A Passion For Learning
While Having Fun
Kids love to build forts! There’s no doubt about it. Give them a fort and they are happily playing and having a blast for hours to come. Whether they are building forts from our manual, or cleverly creating new designs on their own, kids will have a tremendous amount of fun building with their Fort Magic kit.
However another benefit of building with Fort Magic parents may not realize is that it is also an excellent learning tool for the most important habits of happiness and success! This is what Fort Magic is truly passionate about.
To teach a child the value of planning, believing in their ability to complete a project, or having unlimited creativity and confidence while building or accessorizing a new design, are just a few of the important values Fort Magic increases in your child. A love of process and learning is one of the greatest gifts you can give your child, and with Fort Magic these are learned while having incredible fun!
We invest our heart, creativity and the highest standards of quality into our products…for children! Because we believe this is what children and families deserve. I am a mother, with two beautiful children of my own, and I am unendingly passionate about what we do at Fort Magic. We wish you many hours of creative, quality family time with your children! It is our pleasure to be of service each day.
Important Activities To Develop Your Child’s Best Brain
Fort Magic fort building kit belongs to a very important category of creative play toys for children called “Physical Toys”. This category includes toys that encourage and promote cognitive and emotional development through repetitive use. It is the repetitive interaction with physical toys that literally helps to ‘build’ your child’s best brain.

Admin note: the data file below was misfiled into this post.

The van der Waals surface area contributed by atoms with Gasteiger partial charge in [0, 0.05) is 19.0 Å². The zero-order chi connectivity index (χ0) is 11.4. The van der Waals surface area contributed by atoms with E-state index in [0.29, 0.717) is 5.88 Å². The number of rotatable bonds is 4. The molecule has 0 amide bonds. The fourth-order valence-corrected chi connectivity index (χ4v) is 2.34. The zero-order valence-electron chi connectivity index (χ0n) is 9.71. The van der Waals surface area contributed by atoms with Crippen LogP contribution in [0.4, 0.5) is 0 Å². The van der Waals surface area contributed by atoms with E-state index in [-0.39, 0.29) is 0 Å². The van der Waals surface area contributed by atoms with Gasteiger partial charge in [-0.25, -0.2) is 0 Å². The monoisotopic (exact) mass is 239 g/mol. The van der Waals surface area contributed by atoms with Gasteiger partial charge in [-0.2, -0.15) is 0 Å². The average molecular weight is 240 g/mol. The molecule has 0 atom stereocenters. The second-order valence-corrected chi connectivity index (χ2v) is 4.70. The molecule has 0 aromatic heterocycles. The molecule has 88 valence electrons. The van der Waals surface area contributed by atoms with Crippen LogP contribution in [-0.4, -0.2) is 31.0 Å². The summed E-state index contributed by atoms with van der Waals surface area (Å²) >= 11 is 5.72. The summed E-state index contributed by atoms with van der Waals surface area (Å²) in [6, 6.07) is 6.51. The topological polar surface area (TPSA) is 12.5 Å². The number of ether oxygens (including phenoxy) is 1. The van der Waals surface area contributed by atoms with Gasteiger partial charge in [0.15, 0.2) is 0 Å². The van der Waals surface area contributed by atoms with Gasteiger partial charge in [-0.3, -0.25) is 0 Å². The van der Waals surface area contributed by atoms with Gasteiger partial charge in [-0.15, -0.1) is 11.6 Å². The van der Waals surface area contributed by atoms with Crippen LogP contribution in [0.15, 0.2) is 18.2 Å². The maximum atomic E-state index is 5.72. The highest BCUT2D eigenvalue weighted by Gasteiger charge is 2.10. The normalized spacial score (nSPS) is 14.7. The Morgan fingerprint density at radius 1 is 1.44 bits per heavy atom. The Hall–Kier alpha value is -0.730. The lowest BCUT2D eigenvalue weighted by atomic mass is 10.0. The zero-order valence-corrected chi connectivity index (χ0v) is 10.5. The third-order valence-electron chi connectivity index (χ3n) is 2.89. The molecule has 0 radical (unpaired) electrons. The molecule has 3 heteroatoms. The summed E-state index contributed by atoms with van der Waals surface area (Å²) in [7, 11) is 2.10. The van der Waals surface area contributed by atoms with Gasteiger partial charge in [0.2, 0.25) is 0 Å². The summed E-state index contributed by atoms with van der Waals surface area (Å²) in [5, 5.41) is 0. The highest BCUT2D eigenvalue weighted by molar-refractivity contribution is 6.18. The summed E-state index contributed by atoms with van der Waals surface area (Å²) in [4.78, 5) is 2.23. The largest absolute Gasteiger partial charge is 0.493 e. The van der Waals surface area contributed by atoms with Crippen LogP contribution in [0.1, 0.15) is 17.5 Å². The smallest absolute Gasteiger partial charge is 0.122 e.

Dr. Cortney V. Martin, PhD, writes “Physical toys offer a number of advantages over computer-based toys for children including: Being Socially Interactive, Multisensory, Exploratory, Developing Perceptual Skills, Increased Motor Skill Development, And Encouraging Critical Thinking And Problem Solving. There is a growing body of evidence that physical building toys also contribute to spatial ability, and in turn, science and math aptitude.”
Sean Brotherson, Family Science Specialist, writes, “Early experience and interaction with the environment are the most critical in a child’s brain development (not genetics). Until the age of 11, a child’s brain is superdense and has about twice as many neurological connections as an adult’s. Around the age of 11 a type of 'pruning' begins and gradually the child’s brain begins to eliminate the extra connections."
"The neurons in a child's brain are formed and strengthened through repeated experiences, the connections and pathways that are built actually structure the way a child learns. If a pathway is not used, it's eventually eliminated based on the "use it or lose it" principle. If it is used repeatedly is becomes permanent.If you do them a single time, either good or bad, they are less likely to have an effect on brain development.”
Positive and loving interaction with loved ones, and a daily investment in quality learning activities, such as playing with physical toys, are just a few of the critical experiences that can have a huge impact on your child’s first ten years of life. These types of repetitive activities will create a strong neurological foundation in your child’s brain. It is literally the one chance we have at developing our child’s best brain for life.
Why Play Is A Child’s Work
“Because children grow up, we think a child's purpose is to grow up. But a child's purpose is to be a child.”
~ Tom Stoppard
Play is often thought of as a “break” from learning, but for children, play is how they learn. During play, children frequently move between important learning skills such as exploring solutions, taking incremental actions, learning from trial and error, seeing the benefit of applying focus to an idea, and developing social skills as they learn to cooperate with others while having fun. Play gives children the opportunity to feel alive and have a wonderful experience while learning how to successfully live in the world.